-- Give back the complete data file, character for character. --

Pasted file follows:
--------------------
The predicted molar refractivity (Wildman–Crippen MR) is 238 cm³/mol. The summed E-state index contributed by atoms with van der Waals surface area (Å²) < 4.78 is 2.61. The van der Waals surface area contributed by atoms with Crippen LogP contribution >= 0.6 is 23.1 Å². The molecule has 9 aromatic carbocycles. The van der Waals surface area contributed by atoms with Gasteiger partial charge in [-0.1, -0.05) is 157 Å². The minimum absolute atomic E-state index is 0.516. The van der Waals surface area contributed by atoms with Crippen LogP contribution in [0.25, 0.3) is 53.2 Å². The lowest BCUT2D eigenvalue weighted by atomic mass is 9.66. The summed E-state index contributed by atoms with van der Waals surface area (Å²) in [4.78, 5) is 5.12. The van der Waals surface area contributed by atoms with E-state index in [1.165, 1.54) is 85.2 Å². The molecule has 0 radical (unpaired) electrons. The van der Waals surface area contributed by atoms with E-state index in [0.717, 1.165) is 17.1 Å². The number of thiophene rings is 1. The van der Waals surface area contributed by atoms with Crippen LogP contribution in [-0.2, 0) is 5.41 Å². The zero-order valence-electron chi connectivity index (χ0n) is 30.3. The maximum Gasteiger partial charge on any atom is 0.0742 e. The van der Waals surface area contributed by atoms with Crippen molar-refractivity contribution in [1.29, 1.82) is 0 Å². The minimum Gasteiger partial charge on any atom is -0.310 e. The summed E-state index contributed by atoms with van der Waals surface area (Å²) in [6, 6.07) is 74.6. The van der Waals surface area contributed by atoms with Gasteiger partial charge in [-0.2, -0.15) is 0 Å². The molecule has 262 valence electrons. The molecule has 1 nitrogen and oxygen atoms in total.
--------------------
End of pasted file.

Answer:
The predicted molar refractivity (Wildman–Crippen MR) is 238 cm³/mol. The summed E-state index contributed by atoms with van der Waals surface area (Å²) < 4.78 is 2.61. The van der Waals surface area contributed by atoms with Crippen LogP contribution >= 0.6 is 23.1 Å². The molecule has 9 aromatic carbocycles. The van der Waals surface area contributed by atoms with Gasteiger partial charge in [-0.1, -0.05) is 157 Å². The minimum absolute atomic E-state index is 0.516. The van der Waals surface area contributed by atoms with Crippen LogP contribution in [0.25, 0.3) is 53.2 Å². The lowest BCUT2D eigenvalue weighted by atomic mass is 9.66. The summed E-state index contributed by atoms with van der Waals surface area (Å²) in [4.78, 5) is 5.12. The van der Waals surface area contributed by atoms with E-state index in [1.165, 1.54) is 85.2 Å². The molecule has 0 radical (unpaired) electrons. The van der Waals surface area contributed by atoms with E-state index in [0.717, 1.165) is 17.1 Å². The number of thiophene rings is 1. The van der Waals surface area contributed by atoms with Crippen LogP contribution in [-0.2, 0) is 5.41 Å². The zero-order valence-electron chi connectivity index (χ0n) is 30.3. The maximum Gasteiger partial charge on any atom is 0.0742 e. The van der Waals surface area contributed by atoms with Crippen molar-refractivity contribution in [1.29, 1.82) is 0 Å². The minimum Gasteiger partial charge on any atom is -0.310 e. The summed E-state index contributed by atoms with van der Waals surface area (Å²) in [6, 6.07) is 74.6. The van der Waals surface area contributed by atoms with Gasteiger partial charge in [-0.2, -0.15) is 0 Å². The molecule has 262 valence electrons. The molecule has 1 nitrogen and oxygen atoms in total.